But when I got down to Foley Square, it wasn’t exactly as I’d expected. Sitting in that third-floor courtroom was something like sit­ting in a Harlem nightclub that didn’t have its liquor license yet. Compared to Centre Street, the federal courthouse was the Ritz­ — the well of the courtroom was carpeted and furnished with comfortable armchairs. The 15 defendants were by and large an attractive bunch. They were all young, slim, and clean cut (except for Fat Stevie Monsanto, who was fat and dirty), and, in their spotless tube socks and bright new Pro-Keds, they looked like an unbeaten college basketball team. Guy Fisher, who was supposed to be Nicky’s most treasured lieutenant and a very tough customer, wore cashmere sweaters and shiny loafers and looked like the 1959 valedictorian at Howard University.

If the evidence proved anything, it was that they were into some very expensive kinds of hedonism. What you heard on the DEA tapes were people with exotic nick­names like Jazz, Wop, and Radio rapping on coke till five in the morning at clubs like Bubba Jean’s and Hubba Hubba (although mainly you heard the jukebox blaring in the background). They drove around all night in Mercedes-Benzes, with the radio pumping out disco. (And the evidence was nothing. Later I heard the full stories. They had yachts. They had fleets of Mercedes. They did mountains of coke, and even some angel dust. They went out with movie stars. They had regular Friday night orgies. And, of course, they did stay up all night, partying and doing business — some of them couldn’t remember what a morning looked like.)

They all acted incredibly cool, considering the predicament they were in. There was one tall, skinny defendant named Bat (because his ears stuck out) Saunders. He was alleged to be one of Guy Fisher’s street captains. One day, Bat drove his brand-new Lincoln Conti­nental into the courthouse parking lot just as the jury bus pulled up. The whole defense ta­ble had a good laugh over that — “Just your luck, man” — but it didn’t seem to faze Bat. While the jury was out deliberating, he drew up a hilarious parody of the prosecution’s conspiracy chart, assigning nicknames to everyone on the government team. He stood in front of the jury box and gave a ringing summation against the U.S. Attorney, whom he dubbed “Micky Mouse” and denounced as “the ringleader.” Even the U.S. Attorney had to laugh. Bat was so lucky, he got acquitted.

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Nobody in the federal courthouse could re­member a narcotics conspiracy where at least one of the members hadn’t turned state’s evi­dence, but in this group there wasn’t one rat. Most of the defendants did, in fact, belong to Nicky Barnes’s drug crew, which had the reputation of being the best, though not the biggest, that Harlem had ever seen. Others, however, had been dragged into the “con­spiracy” apparently at random. Stevie Baker and Fat Stevie Monsanto ran a drug opera­tion separate from Nicky’s and almost as large. Petey Rollock was a small independent dealer whom the others had never heard of, but who did manage to become a member of the conspiracy in the course of the trial. J.J. Johnson was a numbers operator who sold coke to Nicky’s people as a kind of sideline, because he liked being part of their scene. But all of these people had respect for Nicky, and when their hour of testing arrived, they achieved total solidarity under a total leader.

Nicky sat in an armchair slightly apart from the rest, always wearing the same corn­flower blue suit with leather elbow patches. Even in repose — and he dozed through much of the trial — he had the ferocious energy of a working monarch. Loyal subjects came to pay their respects, and he always received them graciously; even two old junkies with boxing-glove hands and a transvestite he had known in prison. Everyone who saw him was struck by his effortless authority. Murray Kempton called attention to “that great brow, swollen to bursting with the power to command,” while I myself felt that his force resided in his bullish neck, hulking back, and bulging arms. Whatever it was, and wherever it came from, everyone seemed to feel it and defer to it.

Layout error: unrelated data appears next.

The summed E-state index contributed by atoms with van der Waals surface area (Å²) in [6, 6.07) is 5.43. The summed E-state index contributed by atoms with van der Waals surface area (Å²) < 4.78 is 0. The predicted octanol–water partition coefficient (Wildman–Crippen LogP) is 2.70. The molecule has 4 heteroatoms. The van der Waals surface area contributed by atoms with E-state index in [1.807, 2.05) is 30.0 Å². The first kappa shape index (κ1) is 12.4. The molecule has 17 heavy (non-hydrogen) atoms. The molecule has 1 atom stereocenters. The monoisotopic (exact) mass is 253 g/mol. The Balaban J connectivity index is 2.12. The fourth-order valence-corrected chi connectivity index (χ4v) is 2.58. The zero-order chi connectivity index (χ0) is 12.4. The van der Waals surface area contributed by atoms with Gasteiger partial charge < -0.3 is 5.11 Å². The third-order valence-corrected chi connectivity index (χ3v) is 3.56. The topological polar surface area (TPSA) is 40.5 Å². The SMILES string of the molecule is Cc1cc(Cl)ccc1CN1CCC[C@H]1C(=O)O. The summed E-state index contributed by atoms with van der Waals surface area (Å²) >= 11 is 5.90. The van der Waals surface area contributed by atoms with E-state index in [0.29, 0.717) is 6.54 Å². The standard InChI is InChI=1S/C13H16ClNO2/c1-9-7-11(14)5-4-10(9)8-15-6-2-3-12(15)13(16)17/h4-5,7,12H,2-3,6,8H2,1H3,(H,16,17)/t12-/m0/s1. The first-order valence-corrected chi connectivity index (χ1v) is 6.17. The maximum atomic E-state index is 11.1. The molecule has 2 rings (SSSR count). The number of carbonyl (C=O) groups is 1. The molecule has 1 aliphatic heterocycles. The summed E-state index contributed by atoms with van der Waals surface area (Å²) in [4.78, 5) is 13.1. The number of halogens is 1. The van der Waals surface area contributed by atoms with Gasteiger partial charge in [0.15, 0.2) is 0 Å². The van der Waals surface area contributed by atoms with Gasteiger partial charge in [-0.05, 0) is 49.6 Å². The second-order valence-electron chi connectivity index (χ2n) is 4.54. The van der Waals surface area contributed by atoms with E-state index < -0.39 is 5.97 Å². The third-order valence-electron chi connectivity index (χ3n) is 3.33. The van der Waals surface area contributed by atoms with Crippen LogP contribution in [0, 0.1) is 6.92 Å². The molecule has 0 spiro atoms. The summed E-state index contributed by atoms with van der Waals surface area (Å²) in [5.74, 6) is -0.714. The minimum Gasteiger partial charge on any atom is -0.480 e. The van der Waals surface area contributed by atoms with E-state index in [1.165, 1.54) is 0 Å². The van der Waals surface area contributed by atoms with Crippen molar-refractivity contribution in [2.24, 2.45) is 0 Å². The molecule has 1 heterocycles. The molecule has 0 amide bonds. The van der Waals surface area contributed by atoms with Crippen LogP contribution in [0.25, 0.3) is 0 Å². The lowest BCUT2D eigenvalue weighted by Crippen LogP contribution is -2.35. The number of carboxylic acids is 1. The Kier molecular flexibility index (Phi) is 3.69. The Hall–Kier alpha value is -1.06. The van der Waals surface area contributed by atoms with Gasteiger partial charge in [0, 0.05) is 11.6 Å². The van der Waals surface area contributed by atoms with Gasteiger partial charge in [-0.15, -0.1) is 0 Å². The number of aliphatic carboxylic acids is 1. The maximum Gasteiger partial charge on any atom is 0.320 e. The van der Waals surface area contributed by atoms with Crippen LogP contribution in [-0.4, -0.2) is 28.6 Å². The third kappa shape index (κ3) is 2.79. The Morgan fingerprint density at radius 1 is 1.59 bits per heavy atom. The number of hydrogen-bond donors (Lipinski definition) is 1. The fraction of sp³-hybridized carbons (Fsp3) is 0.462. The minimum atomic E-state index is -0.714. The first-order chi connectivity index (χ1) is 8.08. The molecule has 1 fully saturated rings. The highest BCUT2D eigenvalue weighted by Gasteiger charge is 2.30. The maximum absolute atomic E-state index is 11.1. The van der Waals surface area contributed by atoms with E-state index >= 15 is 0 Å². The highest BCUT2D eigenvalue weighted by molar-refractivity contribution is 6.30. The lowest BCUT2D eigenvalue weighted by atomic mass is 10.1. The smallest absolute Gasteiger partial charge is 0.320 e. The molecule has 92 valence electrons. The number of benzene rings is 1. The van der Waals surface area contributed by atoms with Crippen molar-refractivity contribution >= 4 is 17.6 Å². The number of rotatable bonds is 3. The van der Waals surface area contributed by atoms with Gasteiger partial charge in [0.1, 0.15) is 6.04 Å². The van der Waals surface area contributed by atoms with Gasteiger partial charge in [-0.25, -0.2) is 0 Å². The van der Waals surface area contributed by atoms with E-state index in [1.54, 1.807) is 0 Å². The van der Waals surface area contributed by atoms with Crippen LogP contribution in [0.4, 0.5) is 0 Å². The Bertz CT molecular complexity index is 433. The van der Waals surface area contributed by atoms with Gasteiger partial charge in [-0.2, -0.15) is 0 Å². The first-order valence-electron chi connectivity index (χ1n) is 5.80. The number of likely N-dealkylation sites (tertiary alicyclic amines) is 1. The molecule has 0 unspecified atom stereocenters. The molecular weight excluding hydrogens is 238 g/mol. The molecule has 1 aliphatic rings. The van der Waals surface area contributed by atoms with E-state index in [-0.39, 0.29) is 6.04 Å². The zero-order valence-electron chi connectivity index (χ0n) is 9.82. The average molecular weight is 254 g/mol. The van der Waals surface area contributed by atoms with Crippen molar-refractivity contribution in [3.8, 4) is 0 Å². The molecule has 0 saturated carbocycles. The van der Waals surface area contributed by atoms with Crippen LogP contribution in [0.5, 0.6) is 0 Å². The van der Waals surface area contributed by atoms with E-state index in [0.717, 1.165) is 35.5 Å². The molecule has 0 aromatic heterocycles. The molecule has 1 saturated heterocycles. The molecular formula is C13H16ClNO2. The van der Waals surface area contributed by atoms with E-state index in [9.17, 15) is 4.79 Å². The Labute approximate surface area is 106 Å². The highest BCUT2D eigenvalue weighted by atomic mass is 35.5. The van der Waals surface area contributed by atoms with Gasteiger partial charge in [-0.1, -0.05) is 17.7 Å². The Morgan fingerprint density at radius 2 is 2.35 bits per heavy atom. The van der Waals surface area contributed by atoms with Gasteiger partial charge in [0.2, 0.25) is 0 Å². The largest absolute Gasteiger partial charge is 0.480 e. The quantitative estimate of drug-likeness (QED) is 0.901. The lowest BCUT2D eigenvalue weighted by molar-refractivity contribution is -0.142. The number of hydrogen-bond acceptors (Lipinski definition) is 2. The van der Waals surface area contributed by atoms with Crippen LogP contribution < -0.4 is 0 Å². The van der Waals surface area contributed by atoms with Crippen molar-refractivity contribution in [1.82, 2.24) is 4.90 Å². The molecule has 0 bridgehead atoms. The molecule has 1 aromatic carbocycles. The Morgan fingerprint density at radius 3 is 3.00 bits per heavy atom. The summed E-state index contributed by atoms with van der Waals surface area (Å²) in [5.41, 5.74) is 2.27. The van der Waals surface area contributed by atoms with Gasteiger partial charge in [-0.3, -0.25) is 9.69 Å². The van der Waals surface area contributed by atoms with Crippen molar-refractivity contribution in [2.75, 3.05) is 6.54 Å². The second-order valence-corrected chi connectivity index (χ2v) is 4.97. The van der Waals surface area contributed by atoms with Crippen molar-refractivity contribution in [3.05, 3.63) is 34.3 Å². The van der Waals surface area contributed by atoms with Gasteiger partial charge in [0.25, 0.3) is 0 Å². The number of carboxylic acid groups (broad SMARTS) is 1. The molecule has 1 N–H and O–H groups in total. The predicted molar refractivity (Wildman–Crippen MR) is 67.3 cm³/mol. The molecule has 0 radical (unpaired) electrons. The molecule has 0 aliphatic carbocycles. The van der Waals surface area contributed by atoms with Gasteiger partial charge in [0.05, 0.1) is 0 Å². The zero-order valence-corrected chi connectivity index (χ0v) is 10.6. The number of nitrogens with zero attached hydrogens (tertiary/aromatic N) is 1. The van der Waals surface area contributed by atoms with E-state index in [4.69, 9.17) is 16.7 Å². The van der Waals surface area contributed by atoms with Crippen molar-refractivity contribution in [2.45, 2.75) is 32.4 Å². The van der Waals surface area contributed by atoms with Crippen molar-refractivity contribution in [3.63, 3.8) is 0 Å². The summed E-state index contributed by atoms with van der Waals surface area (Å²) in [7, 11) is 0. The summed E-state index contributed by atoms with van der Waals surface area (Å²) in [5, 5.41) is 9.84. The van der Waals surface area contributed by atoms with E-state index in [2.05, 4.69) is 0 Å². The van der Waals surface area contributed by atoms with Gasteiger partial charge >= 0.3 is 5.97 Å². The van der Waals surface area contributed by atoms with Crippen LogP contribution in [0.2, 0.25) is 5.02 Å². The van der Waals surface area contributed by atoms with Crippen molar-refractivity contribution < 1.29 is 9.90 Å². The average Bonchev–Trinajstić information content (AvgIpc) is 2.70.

Even the Establishment had been forced to recognize his power and deal with it, a lavish compliment of sorts. The New York Times had deferred to Nicky by making him the first black drug dealer to adorn the cover of their Sunday magazine. The president of the United States had deferred to Nicky by or­dering the attorney general to give him “spe­cial attention,” and the U.S. Attorney de­ferred by taking personal charge of the case. And Nicky’s lawyer, Dave Breitbart, de­ferred by wanting so badly to be Nicky’s friend.

Dave Breitbart was a brown belt in karate and a black belt in ju-jitsu and had a close physical resemblance to portraits of Napole­on in his middle years. Nicky wasn’t just Dave’s biggest client, I think Dave genuinely adored him as a friend. They saw each other socially, went to Regine’s together, and Dave even attended the famous birthday party Nicky threw for himself at the Time-Life Building — a party where the DEA made movies of the arriving guests. Dave was flat­tered to be one of the few white people Nicky liked and trusted; it made him feel hip, cool, and macho, and he called attention to the fact by nicknaming himself “Mighty Whitey.” Dave’s defense of Nicky was more than a job, it was a crusade, and he never tired of vilifyi­ng the prosecution’s case. “Does it make you want to throw up,” he would demand, pointing to some example of injustice. “Can you hold your lunch down?”

When the trial had gone on for about three weeks, I wrote a column mocking the prose­cution’s case, drawing my conclusions partly from ignorance and partly from Breitbart. I had missed the U.S. Attorney’s most pre­sentable witness, a woman who sold Nicky’s organization vast amounts of mannite for cut­ting heroin. I didn’t find out until much later that Breitbart’s cross-examination had so lit­tle damaged this witness that when he sat down, one of his partners was heard to mut­ter, “From here on in, we’re all just jerking ourselves off.”